on Dec 22, 2017 at 3:27:09 pm Last Edited By Michael McCune on Dec 22, 2017 at 3:34:44 pm
Often a node on a clip timeline will need many keyframes, dozens or more, perhaps where tracking itself, with its Clip and Frame options, might not be preferred.
So: How to deal with a timeline filled with a great many keyframes when-- surprise!-- a window adjustment needs to be made and must apply to all of them???
For example, a window with Inside and Outside or softness settings is created and keyframed throughout the timeline. Then those many keyframes--perhaps a great many more than first anticipated--are found to need some common adjustment. Now that adjustment must be applied to each one of them independent of the others.
So, lots of node keyframes each needing the identical adjustment, say a change in the Inside or Outside or Softness setting.
In the Tracking pane there is the option of making a change which is applied to ALL the tracking keyframes. This adjustment is applied to a window position and its settings through the entire timeline. Thus a Clip mode change of, for example, the Inside parameter of a window or the size or position of that window, ripples throughout the timeline.
Feature Request: provide a Clip and a Frame option for each node such that Clip mode changes are applied to all the node keyframes on that timeline.
Often I create a pair of nodes with the first node holding the window and that key then feeds a second node where other non-window adjustments, such as color, are made. Here in the second node a single adjustment would apply to the first node window and all its keyframes.
Nevertheless, any adjustments to the first node window parameters would still need to be addressed by going into each one of possibly a large number of keyframes.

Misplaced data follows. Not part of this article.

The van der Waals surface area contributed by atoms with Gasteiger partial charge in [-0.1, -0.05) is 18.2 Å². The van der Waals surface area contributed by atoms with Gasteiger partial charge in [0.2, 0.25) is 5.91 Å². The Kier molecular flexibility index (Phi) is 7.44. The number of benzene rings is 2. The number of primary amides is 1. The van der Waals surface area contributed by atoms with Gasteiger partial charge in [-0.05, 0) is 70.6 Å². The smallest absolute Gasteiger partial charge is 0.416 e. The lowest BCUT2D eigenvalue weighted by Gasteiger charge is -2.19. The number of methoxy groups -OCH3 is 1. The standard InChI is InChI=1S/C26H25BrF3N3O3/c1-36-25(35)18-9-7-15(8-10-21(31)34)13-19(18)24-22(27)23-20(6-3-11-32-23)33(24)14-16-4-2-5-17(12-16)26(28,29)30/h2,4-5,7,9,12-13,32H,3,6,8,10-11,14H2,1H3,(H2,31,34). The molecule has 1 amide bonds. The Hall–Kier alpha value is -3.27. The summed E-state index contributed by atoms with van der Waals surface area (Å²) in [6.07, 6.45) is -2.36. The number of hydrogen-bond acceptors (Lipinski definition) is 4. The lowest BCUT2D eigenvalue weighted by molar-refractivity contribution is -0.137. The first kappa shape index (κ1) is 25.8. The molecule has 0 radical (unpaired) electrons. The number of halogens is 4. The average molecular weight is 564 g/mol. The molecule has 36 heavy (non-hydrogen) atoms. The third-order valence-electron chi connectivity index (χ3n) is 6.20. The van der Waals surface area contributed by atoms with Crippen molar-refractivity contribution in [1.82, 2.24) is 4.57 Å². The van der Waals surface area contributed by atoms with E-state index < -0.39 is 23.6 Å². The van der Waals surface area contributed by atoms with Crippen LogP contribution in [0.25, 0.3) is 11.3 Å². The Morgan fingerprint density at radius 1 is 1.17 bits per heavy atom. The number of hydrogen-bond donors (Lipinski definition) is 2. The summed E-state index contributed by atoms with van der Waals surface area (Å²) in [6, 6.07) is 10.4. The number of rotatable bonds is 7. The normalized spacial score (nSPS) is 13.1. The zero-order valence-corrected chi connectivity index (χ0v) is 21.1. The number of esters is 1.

If only there was a Clip mode available which would apply any window adjustment to all the timeline keyframes simultaneously. And, of course, the corresponding Frame mode option would also be available to apply changes only to the selected single keyframe.
I think the answers to your questions boil down to: you need to examine your philosophy of color correction and how you approach the problem, and alter that to fit the software. Don't expect that the software will alter itself to what you need. This is also true for Baselight, Lustre, Mistika, Pablo, and everything else out there, not just Resolve.
I find for tracking, sometimes I can get a fairly decent track completely automatically; sometimes it only works for part of the clip; and sometimes it requires total frame-by-frame roto. It is what is is. I try to make the right decision for aspects like softness and shape and get them right the first time, so I don't have to worry about having to change it mid-way through the shot.
Sometimes, multiple shapes work better than a single shape, particularly when you're working on a tight deadline. I have a couple of pre-made shapes that I use that will fit a lot of shots (for example, head and shoulders), and this seems to help.